Asked what broadband service Bluetown and Santa Maria residents had before, Quintanilla said: “Zero. No service at all. The only thing that they had, potentially, was cellular service. Cellular can be good for certain things but for long-term use from the home it’s really not efficient enough.”

It was put to Quintanilla that this was quite an investment by VTX, considering that no tax dollars are being used.

“It is a lot of investment. But we are a rural provider at heart. We have been doing this for a long time. And we are a cooperative, so being able to do things efficiently and cost effectively is important for us. We are making a substantial investment but we’re willing to do that for the community and be able to move forward with connectivity for this and other areas.

Quintanilla pointed to a map that showed four rural Cameron County communities slated to get one gigabyte fiber optic connectivity. In addition to Bluetown/Santa Maria, the others are: San Pedro, close to Brownsville, Lozano, close to Rio Hondo, and Isla Blanca Park on South Padre Island.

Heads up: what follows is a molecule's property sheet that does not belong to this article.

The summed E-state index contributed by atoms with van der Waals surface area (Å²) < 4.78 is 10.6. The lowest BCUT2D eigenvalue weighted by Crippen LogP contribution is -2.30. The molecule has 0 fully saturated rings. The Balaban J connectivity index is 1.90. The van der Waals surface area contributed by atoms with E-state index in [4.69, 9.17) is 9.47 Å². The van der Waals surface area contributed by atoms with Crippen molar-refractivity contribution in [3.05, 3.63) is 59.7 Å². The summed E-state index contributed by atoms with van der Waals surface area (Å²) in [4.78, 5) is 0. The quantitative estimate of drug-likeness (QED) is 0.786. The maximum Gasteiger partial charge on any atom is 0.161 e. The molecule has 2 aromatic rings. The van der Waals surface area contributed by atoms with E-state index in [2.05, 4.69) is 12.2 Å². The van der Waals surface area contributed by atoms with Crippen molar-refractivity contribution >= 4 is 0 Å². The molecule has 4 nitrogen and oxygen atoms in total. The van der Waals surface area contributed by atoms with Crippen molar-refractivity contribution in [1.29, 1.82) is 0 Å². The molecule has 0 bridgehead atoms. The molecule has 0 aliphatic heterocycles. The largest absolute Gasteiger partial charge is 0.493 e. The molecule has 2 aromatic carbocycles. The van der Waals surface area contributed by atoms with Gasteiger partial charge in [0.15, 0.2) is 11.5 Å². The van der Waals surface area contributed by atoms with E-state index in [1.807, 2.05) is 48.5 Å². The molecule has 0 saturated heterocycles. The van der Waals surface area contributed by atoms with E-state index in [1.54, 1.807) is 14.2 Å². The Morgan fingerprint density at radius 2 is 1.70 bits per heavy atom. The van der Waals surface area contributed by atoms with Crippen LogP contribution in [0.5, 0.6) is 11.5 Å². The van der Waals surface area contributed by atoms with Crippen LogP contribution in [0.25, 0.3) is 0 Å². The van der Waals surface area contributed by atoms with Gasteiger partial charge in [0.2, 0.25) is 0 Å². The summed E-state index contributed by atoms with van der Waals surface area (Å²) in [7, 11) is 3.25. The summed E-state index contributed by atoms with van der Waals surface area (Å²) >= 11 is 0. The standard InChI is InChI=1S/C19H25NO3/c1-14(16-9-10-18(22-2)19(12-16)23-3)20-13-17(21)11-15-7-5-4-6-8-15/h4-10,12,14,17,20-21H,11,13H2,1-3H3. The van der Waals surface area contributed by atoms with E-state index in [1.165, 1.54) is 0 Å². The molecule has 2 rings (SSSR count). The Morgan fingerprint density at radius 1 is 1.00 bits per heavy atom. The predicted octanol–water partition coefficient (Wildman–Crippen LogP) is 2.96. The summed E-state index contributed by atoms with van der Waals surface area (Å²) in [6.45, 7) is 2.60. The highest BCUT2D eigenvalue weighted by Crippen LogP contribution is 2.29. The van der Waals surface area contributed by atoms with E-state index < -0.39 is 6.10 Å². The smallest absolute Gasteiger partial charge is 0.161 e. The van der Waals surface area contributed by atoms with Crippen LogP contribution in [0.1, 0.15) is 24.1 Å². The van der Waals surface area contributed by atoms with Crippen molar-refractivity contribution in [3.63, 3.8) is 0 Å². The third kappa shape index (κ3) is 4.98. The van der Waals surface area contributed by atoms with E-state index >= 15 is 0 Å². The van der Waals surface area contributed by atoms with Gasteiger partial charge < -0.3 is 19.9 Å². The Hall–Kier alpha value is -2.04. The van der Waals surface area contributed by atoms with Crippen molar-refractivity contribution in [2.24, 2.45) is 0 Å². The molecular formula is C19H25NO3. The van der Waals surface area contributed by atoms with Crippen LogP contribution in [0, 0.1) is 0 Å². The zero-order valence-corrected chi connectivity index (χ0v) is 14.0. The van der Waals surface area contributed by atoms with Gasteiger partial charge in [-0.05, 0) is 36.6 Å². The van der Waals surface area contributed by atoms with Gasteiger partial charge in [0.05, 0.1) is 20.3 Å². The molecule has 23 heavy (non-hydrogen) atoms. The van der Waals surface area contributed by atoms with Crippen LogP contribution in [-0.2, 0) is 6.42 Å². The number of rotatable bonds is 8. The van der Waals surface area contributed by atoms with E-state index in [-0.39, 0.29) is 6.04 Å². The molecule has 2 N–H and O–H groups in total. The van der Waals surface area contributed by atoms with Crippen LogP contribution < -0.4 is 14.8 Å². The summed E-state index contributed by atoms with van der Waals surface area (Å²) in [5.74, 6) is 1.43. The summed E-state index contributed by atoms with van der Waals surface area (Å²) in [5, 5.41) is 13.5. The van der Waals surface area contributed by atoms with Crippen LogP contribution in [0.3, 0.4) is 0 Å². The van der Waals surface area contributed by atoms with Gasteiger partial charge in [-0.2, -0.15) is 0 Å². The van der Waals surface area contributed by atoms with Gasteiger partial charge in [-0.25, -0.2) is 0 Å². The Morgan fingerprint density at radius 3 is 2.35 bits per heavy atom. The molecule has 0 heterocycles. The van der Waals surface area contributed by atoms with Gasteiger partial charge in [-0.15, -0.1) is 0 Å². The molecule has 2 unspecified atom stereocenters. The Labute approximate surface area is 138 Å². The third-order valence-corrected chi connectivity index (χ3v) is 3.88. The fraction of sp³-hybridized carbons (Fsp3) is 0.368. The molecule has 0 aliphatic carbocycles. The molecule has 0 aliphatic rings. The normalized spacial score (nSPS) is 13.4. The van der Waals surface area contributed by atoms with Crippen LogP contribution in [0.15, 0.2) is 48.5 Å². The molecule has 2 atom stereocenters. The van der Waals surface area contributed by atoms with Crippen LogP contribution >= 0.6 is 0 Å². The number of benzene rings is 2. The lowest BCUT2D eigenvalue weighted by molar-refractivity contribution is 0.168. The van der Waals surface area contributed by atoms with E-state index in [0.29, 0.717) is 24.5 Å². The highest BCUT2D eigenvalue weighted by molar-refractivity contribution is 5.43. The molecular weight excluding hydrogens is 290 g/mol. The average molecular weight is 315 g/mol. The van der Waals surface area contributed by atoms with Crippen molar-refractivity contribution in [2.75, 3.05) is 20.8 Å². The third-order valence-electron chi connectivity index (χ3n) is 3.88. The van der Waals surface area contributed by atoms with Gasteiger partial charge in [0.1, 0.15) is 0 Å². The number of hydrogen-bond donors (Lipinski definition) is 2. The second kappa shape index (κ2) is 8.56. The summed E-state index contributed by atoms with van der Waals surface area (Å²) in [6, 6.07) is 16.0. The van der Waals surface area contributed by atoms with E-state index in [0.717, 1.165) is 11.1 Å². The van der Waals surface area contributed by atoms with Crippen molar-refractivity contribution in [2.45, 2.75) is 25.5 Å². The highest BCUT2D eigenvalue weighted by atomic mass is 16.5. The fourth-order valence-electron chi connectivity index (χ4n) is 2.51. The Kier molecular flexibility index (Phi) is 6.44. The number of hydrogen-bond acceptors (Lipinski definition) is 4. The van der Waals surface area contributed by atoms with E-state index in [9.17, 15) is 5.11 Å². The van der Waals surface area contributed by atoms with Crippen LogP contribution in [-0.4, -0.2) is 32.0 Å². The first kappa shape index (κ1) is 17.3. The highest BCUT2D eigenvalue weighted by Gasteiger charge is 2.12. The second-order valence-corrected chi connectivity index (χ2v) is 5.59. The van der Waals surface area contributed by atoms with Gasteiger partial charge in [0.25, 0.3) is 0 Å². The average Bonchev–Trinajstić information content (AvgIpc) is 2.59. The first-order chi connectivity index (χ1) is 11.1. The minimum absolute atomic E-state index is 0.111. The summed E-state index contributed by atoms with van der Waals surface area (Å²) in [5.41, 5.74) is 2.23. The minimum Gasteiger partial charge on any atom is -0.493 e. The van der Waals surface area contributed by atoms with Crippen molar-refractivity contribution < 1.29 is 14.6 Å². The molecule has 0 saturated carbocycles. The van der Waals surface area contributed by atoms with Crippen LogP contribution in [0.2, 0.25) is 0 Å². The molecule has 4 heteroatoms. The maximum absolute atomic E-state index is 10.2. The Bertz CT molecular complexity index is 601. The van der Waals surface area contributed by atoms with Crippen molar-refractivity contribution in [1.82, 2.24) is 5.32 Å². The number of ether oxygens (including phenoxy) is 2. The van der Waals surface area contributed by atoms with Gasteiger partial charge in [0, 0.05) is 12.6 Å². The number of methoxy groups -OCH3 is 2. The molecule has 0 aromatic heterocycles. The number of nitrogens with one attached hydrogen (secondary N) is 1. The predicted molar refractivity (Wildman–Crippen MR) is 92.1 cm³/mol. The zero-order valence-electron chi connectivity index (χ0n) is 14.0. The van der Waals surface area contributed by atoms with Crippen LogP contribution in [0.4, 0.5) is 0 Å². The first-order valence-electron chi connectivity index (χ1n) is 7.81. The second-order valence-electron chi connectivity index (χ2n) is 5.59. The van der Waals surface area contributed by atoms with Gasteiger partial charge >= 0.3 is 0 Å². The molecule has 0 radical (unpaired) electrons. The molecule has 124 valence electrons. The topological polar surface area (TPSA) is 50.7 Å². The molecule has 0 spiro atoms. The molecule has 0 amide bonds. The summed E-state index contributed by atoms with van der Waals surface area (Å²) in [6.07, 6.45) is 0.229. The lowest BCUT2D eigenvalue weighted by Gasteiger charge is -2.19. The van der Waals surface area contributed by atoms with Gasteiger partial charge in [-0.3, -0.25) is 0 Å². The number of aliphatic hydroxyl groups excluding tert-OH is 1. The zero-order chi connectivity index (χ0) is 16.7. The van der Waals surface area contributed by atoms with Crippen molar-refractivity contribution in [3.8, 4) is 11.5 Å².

“We are funding these projects ourselves with our funds and assets. We have a lot of assets in the ground already and we’re going to be utilizing those to expand the territory,” Quintanilla said.

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A map showing VTX1 Internet’s current and upcoming projects in Cameron County.

In addition to the four fiber optic projects, the map Quintanilla pointed to showed three circles where VTX1 will be deploying a fixed wireless service.

“We want to help the colonias in those areas. Basically it is a point-to-point fixed wireless connection. The residents there will have what we call a remote node or a device on the house. That device will be facing a tower, a vertical asset that we own or lease that will be facing the house and provide a wireless connection.”

Asked how fast the fixed wireless service will be, Quintanilla said: “It will start at 100 megs and go up to 400. We’re hoping that by the end of this year, we’ll have some upgrades, potentially providing gig-like speeds in these territories.”